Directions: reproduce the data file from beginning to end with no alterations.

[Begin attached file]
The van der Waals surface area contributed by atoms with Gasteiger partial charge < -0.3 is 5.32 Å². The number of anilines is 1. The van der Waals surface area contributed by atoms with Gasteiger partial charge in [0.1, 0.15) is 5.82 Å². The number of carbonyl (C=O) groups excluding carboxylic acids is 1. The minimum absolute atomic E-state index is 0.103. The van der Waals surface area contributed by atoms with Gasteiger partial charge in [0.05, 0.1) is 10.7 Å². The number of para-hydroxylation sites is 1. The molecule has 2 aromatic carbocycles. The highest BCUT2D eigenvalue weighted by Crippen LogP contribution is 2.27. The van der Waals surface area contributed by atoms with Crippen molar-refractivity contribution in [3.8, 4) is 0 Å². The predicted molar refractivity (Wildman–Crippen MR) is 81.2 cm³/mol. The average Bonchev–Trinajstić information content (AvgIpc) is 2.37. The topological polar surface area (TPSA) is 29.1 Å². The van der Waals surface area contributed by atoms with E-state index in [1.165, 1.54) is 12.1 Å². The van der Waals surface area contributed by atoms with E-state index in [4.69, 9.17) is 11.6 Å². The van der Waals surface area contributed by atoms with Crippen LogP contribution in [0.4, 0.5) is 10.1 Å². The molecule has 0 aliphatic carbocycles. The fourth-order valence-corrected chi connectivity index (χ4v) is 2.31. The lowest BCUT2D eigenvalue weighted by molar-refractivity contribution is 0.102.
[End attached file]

The van der Waals surface area contributed by atoms with Gasteiger partial charge < -0.3 is 5.32 Å². The number of anilines is 1. The van der Waals surface area contributed by atoms with Gasteiger partial charge in [0.1, 0.15) is 5.82 Å². The number of carbonyl (C=O) groups excluding carboxylic acids is 1. The minimum absolute atomic E-state index is 0.103. The van der Waals surface area contributed by atoms with Gasteiger partial charge in [0.05, 0.1) is 10.7 Å². The number of para-hydroxylation sites is 1. The molecule has 2 aromatic carbocycles. The highest BCUT2D eigenvalue weighted by Crippen LogP contribution is 2.27. The van der Waals surface area contributed by atoms with Crippen molar-refractivity contribution in [3.8, 4) is 0 Å². The predicted molar refractivity (Wildman–Crippen MR) is 81.2 cm³/mol. The average Bonchev–Trinajstić information content (AvgIpc) is 2.37. The topological polar surface area (TPSA) is 29.1 Å². The van der Waals surface area contributed by atoms with E-state index in [1.165, 1.54) is 12.1 Å². The van der Waals surface area contributed by atoms with E-state index in [4.69, 9.17) is 11.6 Å². The van der Waals surface area contributed by atoms with Crippen LogP contribution in [0.4, 0.5) is 10.1 Å². The molecule has 0 aliphatic carbocycles. The fourth-order valence-corrected chi connectivity index (χ4v) is 2.31. The lowest BCUT2D eigenvalue weighted by molar-refractivity contribution is 0.102.